HB 1913 (Rep. Kannady/Sen. Leewright), the Oklahoma Small Loan Act, would create a new predatory loan product in Oklahoma, known as a Small Loan. These loans would allow interest to be charged at an annual rate of over 200 percent, which is four times more than what can be charged under current law. Like payday loans, these loans are designed to trap people in unaffordable debt.

Protecting consumers from dangerous financial products is a long-standing role of state government. HB 1913 would strike down existing rate caps and put the financial health of economically vulnerable Oklahomans at greater risk. There is simply no need in Oklahoma for another high-cost predatory loan product.

Where Things Stand (as of 3/25/17)

HB 1913 passed the House of Representatives on a 59-31 vote on March 13th. You can see how your Representative voted here.  The bill now moves to the Senate, where it has been assigned to the Senate Business, Commerce and Tourism Committee . The Senate will have between March 27th and April 13th to hear HB 1913 in committee.

What You Can Do

There are several things you can do to fight HB 1913. You can use the talking points below to help craft your message. If you or someone you know has been affected by high-cost loans, please share your story.

  1. Contact Senate Business, Commerce and Tourism Committee chair Sen. Dan Newberry and ask that he not hear HB 1913 in committee.  newberry@oksenate.gov  (405) 521-5600
  2. Contact Sen. James Leewright, the Senate author of HB 1913 and express your opposition to HB 1913. leewright@oksenate.gov  (405) 521-5528
  3. Contact members of the Business, Commerce and Tourism Committee and urge them to vote NO on HB 1913. 

Sen. Dan Newberry, Chair                                     newberry@oksenate.gov        (405) 521-5600

Sen. James Leewright, Vice Chair                         leewright@oksenate.gov        (405) 521-5528

Sen. Micheal Bergstrom                                        bergstrom@oksenate.gov      (405) 521-5561

Sen. Stephanie Bice                                               bice@oksenate.gov                (405) 521-5592

Sen. Nathan Dahm                                                 dahm@oksenate.gov              (405) 521-5551

Sen. Julie Daniels                                                    daniels@oksenate.gov            (405) 521-5634

Sen. Chris Kidd                                                       kidd@oksenate.gov                (405) 521-5563

Sen. Anastasia Pittman                                          pittman@oksenate.gov          (405) 521-5531

Sen. Paul Scott                                                       paul.scott@oksenate.gov       (405) 521-5522

Sen. Joseph Silk                                                      silk@oksenate.gov                  (405) 521-5614

Sen. John Sparks                                                    sparks@oksenate.gov             (405) 521-5553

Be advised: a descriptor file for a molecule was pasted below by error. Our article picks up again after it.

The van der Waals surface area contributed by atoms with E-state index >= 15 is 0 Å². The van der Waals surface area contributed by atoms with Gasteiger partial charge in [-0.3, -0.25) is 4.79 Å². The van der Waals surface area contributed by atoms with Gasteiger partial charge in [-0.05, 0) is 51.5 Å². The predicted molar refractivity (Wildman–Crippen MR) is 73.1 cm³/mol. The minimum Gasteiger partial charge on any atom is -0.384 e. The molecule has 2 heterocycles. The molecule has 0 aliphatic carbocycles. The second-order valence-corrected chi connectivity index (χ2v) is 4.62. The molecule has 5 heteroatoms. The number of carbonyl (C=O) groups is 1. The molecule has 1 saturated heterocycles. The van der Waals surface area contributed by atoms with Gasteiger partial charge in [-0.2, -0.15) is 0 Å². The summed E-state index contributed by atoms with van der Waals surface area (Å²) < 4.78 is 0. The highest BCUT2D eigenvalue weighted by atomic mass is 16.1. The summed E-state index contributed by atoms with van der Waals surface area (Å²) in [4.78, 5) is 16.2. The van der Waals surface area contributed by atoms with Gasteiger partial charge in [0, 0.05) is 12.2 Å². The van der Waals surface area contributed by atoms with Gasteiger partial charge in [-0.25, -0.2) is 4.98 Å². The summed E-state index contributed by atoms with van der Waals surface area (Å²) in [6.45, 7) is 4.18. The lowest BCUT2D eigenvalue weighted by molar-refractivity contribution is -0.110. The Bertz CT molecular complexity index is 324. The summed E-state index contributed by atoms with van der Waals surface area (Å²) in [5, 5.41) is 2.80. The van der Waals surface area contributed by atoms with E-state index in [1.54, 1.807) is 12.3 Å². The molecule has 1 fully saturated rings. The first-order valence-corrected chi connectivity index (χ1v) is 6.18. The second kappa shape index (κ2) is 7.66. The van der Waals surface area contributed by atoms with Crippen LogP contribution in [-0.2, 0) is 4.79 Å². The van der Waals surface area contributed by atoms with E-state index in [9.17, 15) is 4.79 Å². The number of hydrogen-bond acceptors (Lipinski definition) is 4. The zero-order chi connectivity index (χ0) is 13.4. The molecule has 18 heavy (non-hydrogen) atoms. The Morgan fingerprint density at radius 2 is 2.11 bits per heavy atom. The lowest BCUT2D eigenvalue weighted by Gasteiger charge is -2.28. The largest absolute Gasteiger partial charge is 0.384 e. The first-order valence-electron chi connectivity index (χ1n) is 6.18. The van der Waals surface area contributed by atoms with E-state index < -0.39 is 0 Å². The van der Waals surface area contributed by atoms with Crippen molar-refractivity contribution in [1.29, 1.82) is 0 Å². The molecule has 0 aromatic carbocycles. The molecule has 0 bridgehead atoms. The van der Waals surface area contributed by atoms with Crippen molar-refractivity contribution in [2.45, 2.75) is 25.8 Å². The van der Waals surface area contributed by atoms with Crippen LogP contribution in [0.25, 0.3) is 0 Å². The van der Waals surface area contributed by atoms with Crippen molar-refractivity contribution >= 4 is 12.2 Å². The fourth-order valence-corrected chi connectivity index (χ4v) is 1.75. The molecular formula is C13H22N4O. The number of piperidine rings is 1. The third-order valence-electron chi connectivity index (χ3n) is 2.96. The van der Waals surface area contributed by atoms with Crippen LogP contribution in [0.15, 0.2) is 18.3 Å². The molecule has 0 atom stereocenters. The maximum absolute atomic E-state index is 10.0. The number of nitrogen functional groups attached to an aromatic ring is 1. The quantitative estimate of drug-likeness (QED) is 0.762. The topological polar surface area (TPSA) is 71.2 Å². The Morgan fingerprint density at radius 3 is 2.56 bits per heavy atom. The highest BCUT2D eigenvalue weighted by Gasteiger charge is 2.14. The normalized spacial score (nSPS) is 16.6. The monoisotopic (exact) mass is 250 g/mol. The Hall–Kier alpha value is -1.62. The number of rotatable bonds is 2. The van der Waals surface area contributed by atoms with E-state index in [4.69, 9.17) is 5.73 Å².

Sen. Gary Stanislawski                                           stanislawski@oksenate.gov    (405) 521-5624

          4. Contact your own Senator to express your opposition to HB 1913.   You can find your Senator here. Be sure to identify yourself as a constituent.

Talking Points

Download the talking points as a fact sheet

This bill is not about providing consumers with better choices

  • HB 1913 would allow lenders to charge interest rates 6 times higher than what is allowed under current law.
  • These loans would simply provide the payday loan industry with a way to make more money by preying on economically vulnerable Oklahomans.

These loans would be unaffordable for many borrowers

  • HB 1913 allows lenders to charge 17 percent interest per month. This amounts to an annual interest rate of 204 percent.
  • A borrower would be required to make payments of $301 every month on a 12-month $1,500 loan. Over the course of the loan, a borrower will have paid cumulative interest of $2,108.

These loans are not a safety net – they are a debt trap

  • Payday lenders attract new customers with teaser rates – they can make loans without conducting any income checks to determine if the borrower can afford to repay the loan.
  • When a borrower cannot afford to repay the loan, the lender can offer a second loan to pay down the first loan. Each new loan comes with new fees and interest, dragging to borrower deeper into debt.

Consumers can get by without payday loans

  • Fifteen states (including Arkansas, Georgia, West Virginia, and North Carolina) and D.C. ban or severely restrict predatory lending and residents have found alternative ways to cover unexpected expenses.
  • 95 percent of would-be payday loan borrowers find other, more responsible ways to cover expenses (like borrowing from friends and family, cutting back on other expenses, or asking their employer for a salary advance). [PEW Research]

Leaders of the faith community strongly oppose HB 1913